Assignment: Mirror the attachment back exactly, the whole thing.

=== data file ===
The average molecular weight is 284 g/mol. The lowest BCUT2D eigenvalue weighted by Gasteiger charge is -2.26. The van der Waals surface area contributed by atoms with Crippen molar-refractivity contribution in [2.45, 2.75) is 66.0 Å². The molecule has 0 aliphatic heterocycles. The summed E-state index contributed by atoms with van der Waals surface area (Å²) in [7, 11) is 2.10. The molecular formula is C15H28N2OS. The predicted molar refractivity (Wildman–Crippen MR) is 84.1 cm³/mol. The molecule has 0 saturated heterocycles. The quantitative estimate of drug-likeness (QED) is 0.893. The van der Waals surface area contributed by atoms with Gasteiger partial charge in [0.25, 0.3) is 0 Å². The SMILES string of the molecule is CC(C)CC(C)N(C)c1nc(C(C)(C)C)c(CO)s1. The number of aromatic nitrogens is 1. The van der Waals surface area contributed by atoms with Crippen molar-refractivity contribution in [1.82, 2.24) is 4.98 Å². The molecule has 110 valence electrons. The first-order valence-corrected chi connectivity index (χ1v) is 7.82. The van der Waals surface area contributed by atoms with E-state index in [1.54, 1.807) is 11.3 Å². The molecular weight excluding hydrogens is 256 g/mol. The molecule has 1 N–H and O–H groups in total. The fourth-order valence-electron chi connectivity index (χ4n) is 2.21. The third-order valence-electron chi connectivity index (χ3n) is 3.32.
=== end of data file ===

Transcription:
The average molecular weight is 284 g/mol. The lowest BCUT2D eigenvalue weighted by Gasteiger charge is -2.26. The van der Waals surface area contributed by atoms with Crippen molar-refractivity contribution in [2.45, 2.75) is 66.0 Å². The molecule has 0 aliphatic heterocycles. The summed E-state index contributed by atoms with van der Waals surface area (Å²) in [7, 11) is 2.10. The molecular formula is C15H28N2OS. The predicted molar refractivity (Wildman–Crippen MR) is 84.1 cm³/mol. The molecule has 0 saturated heterocycles. The quantitative estimate of drug-likeness (QED) is 0.893. The van der Waals surface area contributed by atoms with Gasteiger partial charge in [0.25, 0.3) is 0 Å². The SMILES string of the molecule is CC(C)CC(C)N(C)c1nc(C(C)(C)C)c(CO)s1. The number of aromatic nitrogens is 1. The van der Waals surface area contributed by atoms with Crippen molar-refractivity contribution in [1.82, 2.24) is 4.98 Å². The molecule has 110 valence electrons. The first-order valence-corrected chi connectivity index (χ1v) is 7.82. The van der Waals surface area contributed by atoms with E-state index in [1.54, 1.807) is 11.3 Å². The molecular weight excluding hydrogens is 256 g/mol. The molecule has 1 N–H and O–H groups in total. The fourth-order valence-electron chi connectivity index (χ4n) is 2.21. The third-order valence-electron chi connectivity index (χ3n) is 3.32.